PM denies 'generalised corruption' in Spain

Spain's Prime Minister Mariano Rajoy insisted Wednesday his country did not suffer from "generalised corruption", in the wake of a scandal rattling his ruling party.

"It is not true that there is a generalised state of corruption in Spain," he told parliament in his first state-of-the-nation address.

"Spain is a clean country going through tough times in which cases of corruption emerge just like in any other," Rajoy added.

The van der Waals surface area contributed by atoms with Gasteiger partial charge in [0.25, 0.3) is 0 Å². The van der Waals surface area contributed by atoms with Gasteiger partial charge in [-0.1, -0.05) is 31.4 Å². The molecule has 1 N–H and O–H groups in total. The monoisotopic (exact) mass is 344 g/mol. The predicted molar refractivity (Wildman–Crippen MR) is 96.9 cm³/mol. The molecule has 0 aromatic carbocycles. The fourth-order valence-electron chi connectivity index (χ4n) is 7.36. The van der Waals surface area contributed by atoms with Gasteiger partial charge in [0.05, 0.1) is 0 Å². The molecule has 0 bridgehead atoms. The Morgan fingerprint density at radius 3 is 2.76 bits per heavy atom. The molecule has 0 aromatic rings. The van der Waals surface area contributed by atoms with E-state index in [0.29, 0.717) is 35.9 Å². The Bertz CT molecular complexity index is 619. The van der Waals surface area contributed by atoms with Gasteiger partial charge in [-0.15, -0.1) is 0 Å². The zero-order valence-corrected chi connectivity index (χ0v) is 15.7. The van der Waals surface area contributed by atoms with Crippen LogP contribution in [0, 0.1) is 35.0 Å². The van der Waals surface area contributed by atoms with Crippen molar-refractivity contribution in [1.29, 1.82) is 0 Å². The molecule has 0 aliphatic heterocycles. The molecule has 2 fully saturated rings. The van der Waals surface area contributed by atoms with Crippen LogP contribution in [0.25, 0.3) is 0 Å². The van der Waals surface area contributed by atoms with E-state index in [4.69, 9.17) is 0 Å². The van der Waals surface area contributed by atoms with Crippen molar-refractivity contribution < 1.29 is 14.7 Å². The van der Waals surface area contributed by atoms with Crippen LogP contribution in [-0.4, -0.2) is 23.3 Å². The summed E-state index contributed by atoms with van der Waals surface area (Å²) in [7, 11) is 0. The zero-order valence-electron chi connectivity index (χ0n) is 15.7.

"The exceptions are representative only of themselves, as in any place where bad weeds grow."

He proposed to introduce tougher criminal penalties for corruption and other reforms to corruption law.

Rajoy has faced calls to resign over a corruption scandal battering his ruling Popular Party.

He has rejected as false account ledgers published by El Pais newspaper that purportedly showed undeclared payments to him and other members of the conservative Popular Party.

It was the biggest in a series of scandals implicating numerous politicians.

It sparked anger among Spaniards at a time when they are being asked to make sacrifices with lower salaries, benefit cuts and lost jobs.

An online petition calling for Rajoy's resignation and snap elections, posted on, has garnered more than 1.1 million signatures.